Showing posts with label vegetable stew. Show all posts
Showing posts with label vegetable stew. Show all posts

Friday, February 22, 2013

Aunt Lillie's Stew

by Sheila Connolly

My husband had a great-aunt who lived in the coal country of West Virginia.  Lillie Mae Williams Taylor was a lovely lady, widowed by the time I met her. Her husband had been a coal miner, and he died of black lung. She lived in a house they had built, not far from Bluefield, on a hill overlooking the tracks where coal trains rumbled by.

My husband and I visited a couple of times, both in summer and in winter, on our way to or from somewhere else.  It was a bit like stepping back in time. Part of her hospitality was making sure we ate well, and as I remember it, she always had a pot of something between a stew and a soup simmering on the back burner of her stove. Aunt Lillie kept a large vegetable garden, and a lot of what she cooked came from that garden.

The vegetable garden
I guess you'd have to say she was ahead of her time:  if you're talking about farm to table, the distance at Aunt Lillie's was about forty feet. She grew no-nonsense things like onions and potatoes, and she also grew a kind of bean that I'd never seen before.  If I remember correctly (sorry, I wasn't taking food pictures that early), it was kind of speckled, and she used them fresh, not dried, saving the seeds over the winter for the next season. (I subscribe to the Seed Savers Exchange catalog from Seed Savers Exchange, and it could be one of the beans there, or it could be something with no name that had been passed down for generations.) She didn't do fancy, just good, plain and very fresh food.

Aunt Lillie's kitchen
My husband and I were comparing our memories and we couldn't agree whether there was meat involved in that always-simmering soup pot.  I don't remember it, but it's easy to picture some ham or bacon going in.  I don't remember herbs or spices or even garlic—which is kind of a testament for fresh vegetables. This was a stew/soup that was all about the vegetables, slow-cooked together for a long time, waiting for the next guest to appear.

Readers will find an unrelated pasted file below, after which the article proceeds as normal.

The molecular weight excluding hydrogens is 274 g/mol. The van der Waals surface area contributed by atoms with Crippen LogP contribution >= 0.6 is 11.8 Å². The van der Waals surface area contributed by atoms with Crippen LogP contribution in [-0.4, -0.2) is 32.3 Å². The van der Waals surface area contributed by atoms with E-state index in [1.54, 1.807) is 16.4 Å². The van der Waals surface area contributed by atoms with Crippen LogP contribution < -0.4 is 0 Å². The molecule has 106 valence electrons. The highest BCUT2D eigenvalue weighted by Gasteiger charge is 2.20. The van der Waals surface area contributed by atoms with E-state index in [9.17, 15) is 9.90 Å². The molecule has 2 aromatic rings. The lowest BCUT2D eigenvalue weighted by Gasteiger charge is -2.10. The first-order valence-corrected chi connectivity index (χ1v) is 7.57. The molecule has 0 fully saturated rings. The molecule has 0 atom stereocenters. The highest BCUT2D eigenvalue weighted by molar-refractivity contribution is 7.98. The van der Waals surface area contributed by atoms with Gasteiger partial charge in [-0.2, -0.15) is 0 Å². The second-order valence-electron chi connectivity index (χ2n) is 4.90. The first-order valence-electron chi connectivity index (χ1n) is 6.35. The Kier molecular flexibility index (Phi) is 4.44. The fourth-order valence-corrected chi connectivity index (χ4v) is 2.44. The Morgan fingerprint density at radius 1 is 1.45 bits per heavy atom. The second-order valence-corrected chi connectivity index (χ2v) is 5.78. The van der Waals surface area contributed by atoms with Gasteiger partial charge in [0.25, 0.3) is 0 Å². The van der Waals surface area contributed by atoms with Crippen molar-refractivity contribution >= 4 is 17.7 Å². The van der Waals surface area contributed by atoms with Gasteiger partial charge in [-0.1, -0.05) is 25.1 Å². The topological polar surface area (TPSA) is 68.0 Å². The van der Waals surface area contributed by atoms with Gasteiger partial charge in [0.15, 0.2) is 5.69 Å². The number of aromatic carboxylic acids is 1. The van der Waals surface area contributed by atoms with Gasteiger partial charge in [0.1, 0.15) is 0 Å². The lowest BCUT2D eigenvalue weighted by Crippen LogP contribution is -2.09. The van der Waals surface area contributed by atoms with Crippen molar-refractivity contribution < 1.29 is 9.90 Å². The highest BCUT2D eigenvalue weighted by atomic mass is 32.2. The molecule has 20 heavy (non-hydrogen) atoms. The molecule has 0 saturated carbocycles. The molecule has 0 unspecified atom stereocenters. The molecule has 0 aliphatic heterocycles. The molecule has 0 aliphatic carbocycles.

Aunt Lillie never used a recipe—she just added some of that and a bit of whatever was ripe from the garden. I'm not sure she knew what an herb or spice was. I can't claim that this is Aunt Lillie's recipe, but it's as close as I can come. It makes a good side dish with dinner, or a good soup with some bread or cornbread alongside.

Aunt Lillie's Vegetable Stew

1 pound fresh green beans, cut into 2" pieces
2 lbs potatoes (use russet/bakers, not the waxy kind. If they're large, peel and cut into 1" cubes; if they're small, skip the peeling.  I used Yukon Gold new potatoes.)
2 onions, coarsely diced
2 cups water or broth (vegetable or chicken)
Cooking oil
Salt and pepper to taste

In a large heavy pot, heat the oil and sauté the onions and potatoes and cook on medium-low for about ten minutes; add the green beans and cook for another five minutes.  Season with salt and pepper.

Add the water or broth and simmer slowly, stirring occasionally.  When you're ready to serve, taste for seasoning, then mash a few of the potato pieces to thicken it.

And that's itsimple food that tastes good.  There's no reason you couldn't add some left-over veggies, or carrots (as I did), or maybe some cabbage. And herbs. A lot of recipes of this kind call for tomatoes, but that makes it a different soup.  Summer versions often suggest squash, but that would disintegrate if cooked for long.  But don't be shy about adding whatever you have on hand—as long as it's fresh!

And one more bit of good news:
Buried in a Bog is #18 on the New York Times Paperback Bestseller list in its second week.